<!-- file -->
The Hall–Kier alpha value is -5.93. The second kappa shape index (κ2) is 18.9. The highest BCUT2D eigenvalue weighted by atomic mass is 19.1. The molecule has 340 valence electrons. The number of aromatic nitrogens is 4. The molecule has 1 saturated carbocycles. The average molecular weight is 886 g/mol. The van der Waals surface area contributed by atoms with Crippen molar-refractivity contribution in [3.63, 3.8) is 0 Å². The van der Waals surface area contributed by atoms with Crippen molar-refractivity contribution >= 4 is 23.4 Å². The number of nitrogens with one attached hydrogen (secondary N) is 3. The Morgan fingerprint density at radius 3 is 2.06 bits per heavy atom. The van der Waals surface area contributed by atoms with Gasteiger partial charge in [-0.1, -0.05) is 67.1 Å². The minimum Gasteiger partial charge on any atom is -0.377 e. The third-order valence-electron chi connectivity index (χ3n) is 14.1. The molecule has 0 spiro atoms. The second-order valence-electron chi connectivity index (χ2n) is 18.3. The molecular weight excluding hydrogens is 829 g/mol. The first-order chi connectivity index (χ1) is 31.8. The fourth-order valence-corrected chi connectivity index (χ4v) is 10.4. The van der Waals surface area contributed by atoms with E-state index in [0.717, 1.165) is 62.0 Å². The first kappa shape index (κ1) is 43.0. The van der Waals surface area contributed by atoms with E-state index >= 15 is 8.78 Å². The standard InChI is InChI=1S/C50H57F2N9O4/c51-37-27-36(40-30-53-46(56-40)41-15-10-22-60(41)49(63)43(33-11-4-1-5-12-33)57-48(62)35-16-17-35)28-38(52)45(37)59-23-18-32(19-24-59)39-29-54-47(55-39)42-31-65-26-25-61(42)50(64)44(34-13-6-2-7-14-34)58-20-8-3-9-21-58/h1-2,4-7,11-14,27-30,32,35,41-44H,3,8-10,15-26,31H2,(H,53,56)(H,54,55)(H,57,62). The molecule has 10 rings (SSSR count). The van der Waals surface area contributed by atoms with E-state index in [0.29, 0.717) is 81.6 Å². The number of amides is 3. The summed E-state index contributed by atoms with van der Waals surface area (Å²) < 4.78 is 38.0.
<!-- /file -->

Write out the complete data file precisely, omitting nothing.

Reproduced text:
The Hall–Kier alpha value is -5.93. The second kappa shape index (κ2) is 18.9. The highest BCUT2D eigenvalue weighted by atomic mass is 19.1. The molecule has 340 valence electrons. The number of aromatic nitrogens is 4. The molecule has 1 saturated carbocycles. The average molecular weight is 886 g/mol. The van der Waals surface area contributed by atoms with Crippen molar-refractivity contribution in [3.63, 3.8) is 0 Å². The van der Waals surface area contributed by atoms with Crippen molar-refractivity contribution >= 4 is 23.4 Å². The number of nitrogens with one attached hydrogen (secondary N) is 3. The Morgan fingerprint density at radius 3 is 2.06 bits per heavy atom. The van der Waals surface area contributed by atoms with Gasteiger partial charge in [-0.1, -0.05) is 67.1 Å². The minimum Gasteiger partial charge on any atom is -0.377 e. The third-order valence-electron chi connectivity index (χ3n) is 14.1. The molecule has 0 spiro atoms. The second-order valence-electron chi connectivity index (χ2n) is 18.3. The molecular weight excluding hydrogens is 829 g/mol. The first-order chi connectivity index (χ1) is 31.8. The fourth-order valence-corrected chi connectivity index (χ4v) is 10.4. The van der Waals surface area contributed by atoms with E-state index in [0.717, 1.165) is 62.0 Å². The first kappa shape index (κ1) is 43.0. The van der Waals surface area contributed by atoms with E-state index >= 15 is 8.78 Å². The standard InChI is InChI=1S/C50H57F2N9O4/c51-37-27-36(40-30-53-46(56-40)41-15-10-22-60(41)49(63)43(33-11-4-1-5-12-33)57-48(62)35-16-17-35)28-38(52)45(37)59-23-18-32(19-24-59)39-29-54-47(55-39)42-31-65-26-25-61(42)50(64)44(34-13-6-2-7-14-34)58-20-8-3-9-21-58/h1-2,4-7,11-14,27-30,32,35,41-44H,3,8-10,15-26,31H2,(H,53,56)(H,54,55)(H,57,62). The molecule has 10 rings (SSSR count). The van der Waals surface area contributed by atoms with E-state index in [0.29, 0.717) is 81.6 Å². The number of amides is 3. The summed E-state index contributed by atoms with van der Waals surface area (Å²) < 4.78 is 38.0.